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The Week in History: September 12-16

It is time for another “The Week in History” sponsored by Cox Family Practice! We will give you insight on what happened this week in history. As always if there is an event that happened this week in history that we did not mention, then feel free to let us know here in the comments section, on Facebook, or on Twitter.

September 11

1922: Yankees played their final game in Polo Grounds
1935: US won the Davis Cup for the 7th consecutive year
1956: NY Yankee Yogi Berra tied the career record for home runs by a catcher – 236
1966: Mickey Wright won the LPGA Pacific Ladies’ Golf Classic

September 12

1911: Boston’s Cy Young was defeated by Giants Christy Matthewson 9-0
1930: Al Lopez of the Brooklyn Dodgers hit major league’s last recorded bounce home run
1936: Alice Marble defeated Helen Jacobs at the US Women’s National Championship (tennis)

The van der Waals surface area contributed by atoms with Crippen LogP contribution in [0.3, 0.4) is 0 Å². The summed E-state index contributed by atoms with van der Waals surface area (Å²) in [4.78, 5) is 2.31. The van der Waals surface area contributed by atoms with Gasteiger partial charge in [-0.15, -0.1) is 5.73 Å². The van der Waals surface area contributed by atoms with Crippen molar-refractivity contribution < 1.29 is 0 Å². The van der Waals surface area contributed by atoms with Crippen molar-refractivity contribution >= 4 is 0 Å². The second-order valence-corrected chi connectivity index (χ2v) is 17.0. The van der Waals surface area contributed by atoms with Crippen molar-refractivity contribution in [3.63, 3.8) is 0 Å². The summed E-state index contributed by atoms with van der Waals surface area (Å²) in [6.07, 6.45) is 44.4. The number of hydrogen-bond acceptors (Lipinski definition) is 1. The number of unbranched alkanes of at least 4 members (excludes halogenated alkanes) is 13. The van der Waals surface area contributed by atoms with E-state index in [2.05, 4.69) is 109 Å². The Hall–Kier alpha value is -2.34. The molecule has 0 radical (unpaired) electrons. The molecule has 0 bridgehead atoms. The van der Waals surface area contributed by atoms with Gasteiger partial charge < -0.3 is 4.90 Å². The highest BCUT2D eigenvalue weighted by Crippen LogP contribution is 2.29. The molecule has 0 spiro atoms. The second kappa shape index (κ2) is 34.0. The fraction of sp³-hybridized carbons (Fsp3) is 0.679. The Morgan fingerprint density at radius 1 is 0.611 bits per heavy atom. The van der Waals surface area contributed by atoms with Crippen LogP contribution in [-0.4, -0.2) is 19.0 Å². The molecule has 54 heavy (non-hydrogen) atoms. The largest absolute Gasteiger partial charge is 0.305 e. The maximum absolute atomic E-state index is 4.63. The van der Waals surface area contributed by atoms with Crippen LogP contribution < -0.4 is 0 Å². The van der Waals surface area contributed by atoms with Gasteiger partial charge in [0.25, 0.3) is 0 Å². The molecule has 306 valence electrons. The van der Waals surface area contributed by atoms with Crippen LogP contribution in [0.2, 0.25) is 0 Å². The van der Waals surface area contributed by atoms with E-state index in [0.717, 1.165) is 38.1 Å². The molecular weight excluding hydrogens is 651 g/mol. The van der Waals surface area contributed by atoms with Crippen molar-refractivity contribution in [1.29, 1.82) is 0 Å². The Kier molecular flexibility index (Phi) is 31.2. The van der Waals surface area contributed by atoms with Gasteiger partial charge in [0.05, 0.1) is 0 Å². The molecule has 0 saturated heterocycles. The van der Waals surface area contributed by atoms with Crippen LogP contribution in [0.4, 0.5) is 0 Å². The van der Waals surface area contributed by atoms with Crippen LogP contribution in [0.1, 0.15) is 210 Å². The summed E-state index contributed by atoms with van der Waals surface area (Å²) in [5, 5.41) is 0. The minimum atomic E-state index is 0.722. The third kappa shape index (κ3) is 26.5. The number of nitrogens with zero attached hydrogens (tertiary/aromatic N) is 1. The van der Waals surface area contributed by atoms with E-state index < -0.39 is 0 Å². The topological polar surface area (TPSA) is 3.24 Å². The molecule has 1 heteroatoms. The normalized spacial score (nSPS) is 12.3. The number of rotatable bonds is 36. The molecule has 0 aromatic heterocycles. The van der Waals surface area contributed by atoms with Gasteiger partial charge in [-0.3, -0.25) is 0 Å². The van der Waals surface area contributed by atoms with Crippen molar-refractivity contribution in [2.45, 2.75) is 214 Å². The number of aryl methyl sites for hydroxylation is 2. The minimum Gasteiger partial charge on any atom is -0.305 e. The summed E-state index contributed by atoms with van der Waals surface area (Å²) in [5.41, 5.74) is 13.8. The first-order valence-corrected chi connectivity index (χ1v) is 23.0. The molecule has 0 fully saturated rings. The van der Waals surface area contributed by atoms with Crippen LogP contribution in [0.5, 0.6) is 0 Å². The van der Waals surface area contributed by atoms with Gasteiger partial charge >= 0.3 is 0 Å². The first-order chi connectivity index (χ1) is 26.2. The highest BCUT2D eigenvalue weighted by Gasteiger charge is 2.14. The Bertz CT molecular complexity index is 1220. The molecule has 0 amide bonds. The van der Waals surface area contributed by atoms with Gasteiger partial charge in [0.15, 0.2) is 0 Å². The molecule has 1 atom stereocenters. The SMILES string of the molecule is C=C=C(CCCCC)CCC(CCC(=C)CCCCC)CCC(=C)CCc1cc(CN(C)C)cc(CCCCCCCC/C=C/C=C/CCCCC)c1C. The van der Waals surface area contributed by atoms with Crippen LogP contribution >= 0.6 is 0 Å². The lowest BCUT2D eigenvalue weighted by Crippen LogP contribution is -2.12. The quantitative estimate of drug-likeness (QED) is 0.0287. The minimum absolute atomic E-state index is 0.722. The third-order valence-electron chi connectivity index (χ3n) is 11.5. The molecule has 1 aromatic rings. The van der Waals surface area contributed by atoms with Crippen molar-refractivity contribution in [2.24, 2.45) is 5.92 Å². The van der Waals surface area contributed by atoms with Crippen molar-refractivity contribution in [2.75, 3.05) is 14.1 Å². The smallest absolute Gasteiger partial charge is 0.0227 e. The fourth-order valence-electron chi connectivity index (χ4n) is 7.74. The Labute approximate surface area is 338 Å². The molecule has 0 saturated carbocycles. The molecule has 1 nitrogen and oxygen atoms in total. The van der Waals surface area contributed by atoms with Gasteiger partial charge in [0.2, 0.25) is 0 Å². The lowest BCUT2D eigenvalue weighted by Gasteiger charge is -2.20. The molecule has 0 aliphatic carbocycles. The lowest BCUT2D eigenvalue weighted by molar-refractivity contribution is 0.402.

1964: Jets defeated Denver 30-6 in the first football game played at Shea Stadium

September 13

1942: Shortstop Leonard Merullo of the Chicago Cubs made 4 errors in 1 inning
1954: Ted Kluszewski scored a run in his 17th straight game
1965: Willie Mays hit his 500th home run
1981: Atlanta Falcons tied the record of 31 points in the 4th quarter (played the Green Bay Packers)

September 14

1923: Jack Dempsey knocked out Luis Fripo in two rounds to win the heavyweight boxing title
1923: Red Sox 1st baseman George Burns turned an unassisted triple play
1980: Dwight Clark began his streak of 105 straight game receptions
1990: Ken Griffey Sr and Jr hit back to back home runs in the first inning

September 15

1912: Red Sox’ Joe Wood tied the record of 16 straight pitching wins
1938: Lloyd and Paul Warner of Pittsburg became the only brothers to ever hit back to back home runs
1946: Dodgers vs Cubs game was called because of gnats after 5 innings
1961: Jack Nicklaus won the 61st US Golf Amateur Championship

If you know of an event that happened next week in history, then lets us know and we will put it in next week’s “The Week in History” post.

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